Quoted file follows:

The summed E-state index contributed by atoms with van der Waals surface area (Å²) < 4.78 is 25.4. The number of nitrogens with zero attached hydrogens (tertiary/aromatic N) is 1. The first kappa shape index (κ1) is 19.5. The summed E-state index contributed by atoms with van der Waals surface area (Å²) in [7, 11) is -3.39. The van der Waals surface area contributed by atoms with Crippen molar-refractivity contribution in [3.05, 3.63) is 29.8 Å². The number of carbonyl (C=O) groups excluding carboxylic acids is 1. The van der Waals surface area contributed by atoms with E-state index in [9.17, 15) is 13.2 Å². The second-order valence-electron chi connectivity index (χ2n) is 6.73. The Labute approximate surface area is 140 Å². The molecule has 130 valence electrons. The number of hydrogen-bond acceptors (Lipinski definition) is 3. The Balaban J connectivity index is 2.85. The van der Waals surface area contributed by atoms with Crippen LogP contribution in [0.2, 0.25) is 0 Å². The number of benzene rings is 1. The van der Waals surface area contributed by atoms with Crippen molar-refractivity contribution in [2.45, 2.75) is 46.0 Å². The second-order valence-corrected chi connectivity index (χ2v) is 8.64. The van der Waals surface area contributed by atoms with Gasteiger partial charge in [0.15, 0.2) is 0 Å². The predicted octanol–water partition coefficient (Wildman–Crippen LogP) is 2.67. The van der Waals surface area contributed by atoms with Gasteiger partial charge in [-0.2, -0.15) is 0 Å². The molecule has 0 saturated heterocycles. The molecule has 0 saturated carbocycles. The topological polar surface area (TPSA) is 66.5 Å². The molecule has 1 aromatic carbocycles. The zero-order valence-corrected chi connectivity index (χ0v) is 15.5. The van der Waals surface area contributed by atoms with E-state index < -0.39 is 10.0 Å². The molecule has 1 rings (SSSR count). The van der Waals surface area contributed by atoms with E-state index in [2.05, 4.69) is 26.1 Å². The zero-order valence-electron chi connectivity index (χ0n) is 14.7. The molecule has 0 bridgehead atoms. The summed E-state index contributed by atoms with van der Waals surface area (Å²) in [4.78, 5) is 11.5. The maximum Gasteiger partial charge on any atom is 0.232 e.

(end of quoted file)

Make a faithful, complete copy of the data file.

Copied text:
The summed E-state index contributed by atoms with van der Waals surface area (Å²) < 4.78 is 25.4. The number of nitrogens with zero attached hydrogens (tertiary/aromatic N) is 1. The first kappa shape index (κ1) is 19.5. The summed E-state index contributed by atoms with van der Waals surface area (Å²) in [7, 11) is -3.39. The van der Waals surface area contributed by atoms with Crippen molar-refractivity contribution in [3.05, 3.63) is 29.8 Å². The number of carbonyl (C=O) groups excluding carboxylic acids is 1. The van der Waals surface area contributed by atoms with E-state index in [9.17, 15) is 13.2 Å². The second-order valence-electron chi connectivity index (χ2n) is 6.73. The Labute approximate surface area is 140 Å². The molecule has 130 valence electrons. The number of hydrogen-bond acceptors (Lipinski definition) is 3. The Balaban J connectivity index is 2.85. The van der Waals surface area contributed by atoms with Crippen LogP contribution in [0.2, 0.25) is 0 Å². The number of benzene rings is 1. The van der Waals surface area contributed by atoms with Crippen molar-refractivity contribution in [2.45, 2.75) is 46.0 Å². The second-order valence-corrected chi connectivity index (χ2v) is 8.64. The van der Waals surface area contributed by atoms with Gasteiger partial charge in [0.15, 0.2) is 0 Å². The predicted octanol–water partition coefficient (Wildman–Crippen LogP) is 2.67. The van der Waals surface area contributed by atoms with Gasteiger partial charge in [-0.2, -0.15) is 0 Å². The molecule has 0 saturated heterocycles. The molecule has 0 saturated carbocycles. The topological polar surface area (TPSA) is 66.5 Å². The molecule has 1 aromatic carbocycles. The zero-order valence-corrected chi connectivity index (χ0v) is 15.5. The van der Waals surface area contributed by atoms with E-state index < -0.39 is 10.0 Å². The molecule has 1 rings (SSSR count). The van der Waals surface area contributed by atoms with E-state index in [2.05, 4.69) is 26.1 Å². The zero-order valence-electron chi connectivity index (χ0n) is 14.7. The molecule has 0 bridgehead atoms. The summed E-state index contributed by atoms with van der Waals surface area (Å²) in [4.78, 5) is 11.5. The maximum Gasteiger partial charge on any atom is 0.232 e.